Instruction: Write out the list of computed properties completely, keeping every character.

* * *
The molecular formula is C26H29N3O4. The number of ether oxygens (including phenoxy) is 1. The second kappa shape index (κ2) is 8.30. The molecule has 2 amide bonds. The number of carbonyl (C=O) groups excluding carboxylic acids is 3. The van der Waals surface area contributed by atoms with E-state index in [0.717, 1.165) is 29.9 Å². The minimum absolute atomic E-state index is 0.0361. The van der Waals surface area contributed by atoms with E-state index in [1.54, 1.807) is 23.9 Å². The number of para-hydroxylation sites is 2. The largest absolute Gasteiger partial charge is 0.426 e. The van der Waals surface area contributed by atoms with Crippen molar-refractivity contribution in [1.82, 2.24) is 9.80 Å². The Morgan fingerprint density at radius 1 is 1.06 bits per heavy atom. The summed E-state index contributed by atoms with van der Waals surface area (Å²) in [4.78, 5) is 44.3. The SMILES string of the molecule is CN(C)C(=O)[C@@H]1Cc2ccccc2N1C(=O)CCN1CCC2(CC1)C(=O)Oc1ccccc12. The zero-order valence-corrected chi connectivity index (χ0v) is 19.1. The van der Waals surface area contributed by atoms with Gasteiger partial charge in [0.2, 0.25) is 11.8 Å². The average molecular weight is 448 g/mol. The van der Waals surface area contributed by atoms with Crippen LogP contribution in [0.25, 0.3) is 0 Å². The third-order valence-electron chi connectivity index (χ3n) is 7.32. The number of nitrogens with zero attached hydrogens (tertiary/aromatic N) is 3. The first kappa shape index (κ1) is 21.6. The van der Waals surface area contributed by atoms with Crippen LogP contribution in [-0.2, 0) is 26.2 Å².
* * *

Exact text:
The molecular formula is C26H29N3O4. The number of ether oxygens (including phenoxy) is 1. The second kappa shape index (κ2) is 8.30. The molecule has 2 amide bonds. The number of carbonyl (C=O) groups excluding carboxylic acids is 3. The van der Waals surface area contributed by atoms with E-state index in [0.717, 1.165) is 29.9 Å². The minimum absolute atomic E-state index is 0.0361. The van der Waals surface area contributed by atoms with E-state index in [1.54, 1.807) is 23.9 Å². The number of para-hydroxylation sites is 2. The largest absolute Gasteiger partial charge is 0.426 e. The van der Waals surface area contributed by atoms with Crippen molar-refractivity contribution in [1.82, 2.24) is 9.80 Å². The Morgan fingerprint density at radius 1 is 1.06 bits per heavy atom. The summed E-state index contributed by atoms with van der Waals surface area (Å²) in [4.78, 5) is 44.3. The SMILES string of the molecule is CN(C)C(=O)[C@@H]1Cc2ccccc2N1C(=O)CCN1CCC2(CC1)C(=O)Oc1ccccc12. The zero-order valence-corrected chi connectivity index (χ0v) is 19.1. The van der Waals surface area contributed by atoms with Gasteiger partial charge in [0.2, 0.25) is 11.8 Å². The average molecular weight is 448 g/mol. The van der Waals surface area contributed by atoms with Crippen LogP contribution in [0.25, 0.3) is 0 Å². The third-order valence-electron chi connectivity index (χ3n) is 7.32. The number of nitrogens with zero attached hydrogens (tertiary/aromatic N) is 3. The first kappa shape index (κ1) is 21.6. The van der Waals surface area contributed by atoms with Crippen LogP contribution in [-0.2, 0) is 26.2 Å².